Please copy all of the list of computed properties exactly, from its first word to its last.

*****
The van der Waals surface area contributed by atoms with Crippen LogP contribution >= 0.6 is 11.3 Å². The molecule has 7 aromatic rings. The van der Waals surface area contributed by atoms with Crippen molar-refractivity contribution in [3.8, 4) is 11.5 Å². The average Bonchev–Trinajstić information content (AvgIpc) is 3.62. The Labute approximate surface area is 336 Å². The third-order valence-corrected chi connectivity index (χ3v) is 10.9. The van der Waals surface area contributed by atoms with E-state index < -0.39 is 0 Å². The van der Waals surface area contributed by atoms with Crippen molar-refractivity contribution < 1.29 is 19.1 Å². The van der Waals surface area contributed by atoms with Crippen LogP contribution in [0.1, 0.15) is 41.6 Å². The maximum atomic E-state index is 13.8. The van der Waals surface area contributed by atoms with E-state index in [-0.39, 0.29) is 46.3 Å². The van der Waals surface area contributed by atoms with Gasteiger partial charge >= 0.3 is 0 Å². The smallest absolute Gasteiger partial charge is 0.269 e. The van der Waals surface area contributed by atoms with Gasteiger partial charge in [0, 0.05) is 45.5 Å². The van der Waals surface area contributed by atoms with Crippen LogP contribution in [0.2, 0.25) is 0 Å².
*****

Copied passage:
The van der Waals surface area contributed by atoms with Crippen LogP contribution >= 0.6 is 11.3 Å². The molecule has 7 aromatic rings. The van der Waals surface area contributed by atoms with Crippen molar-refractivity contribution in [3.8, 4) is 11.5 Å². The average Bonchev–Trinajstić information content (AvgIpc) is 3.62. The Labute approximate surface area is 336 Å². The third-order valence-corrected chi connectivity index (χ3v) is 10.9. The van der Waals surface area contributed by atoms with E-state index < -0.39 is 0 Å². The van der Waals surface area contributed by atoms with Crippen molar-refractivity contribution < 1.29 is 19.1 Å². The van der Waals surface area contributed by atoms with Crippen LogP contribution in [0.1, 0.15) is 41.6 Å². The maximum atomic E-state index is 13.8. The van der Waals surface area contributed by atoms with E-state index in [-0.39, 0.29) is 46.3 Å². The van der Waals surface area contributed by atoms with Gasteiger partial charge >= 0.3 is 0 Å². The smallest absolute Gasteiger partial charge is 0.269 e. The van der Waals surface area contributed by atoms with Gasteiger partial charge in [0, 0.05) is 45.5 Å². The van der Waals surface area contributed by atoms with Crippen LogP contribution in [0.2, 0.25) is 0 Å².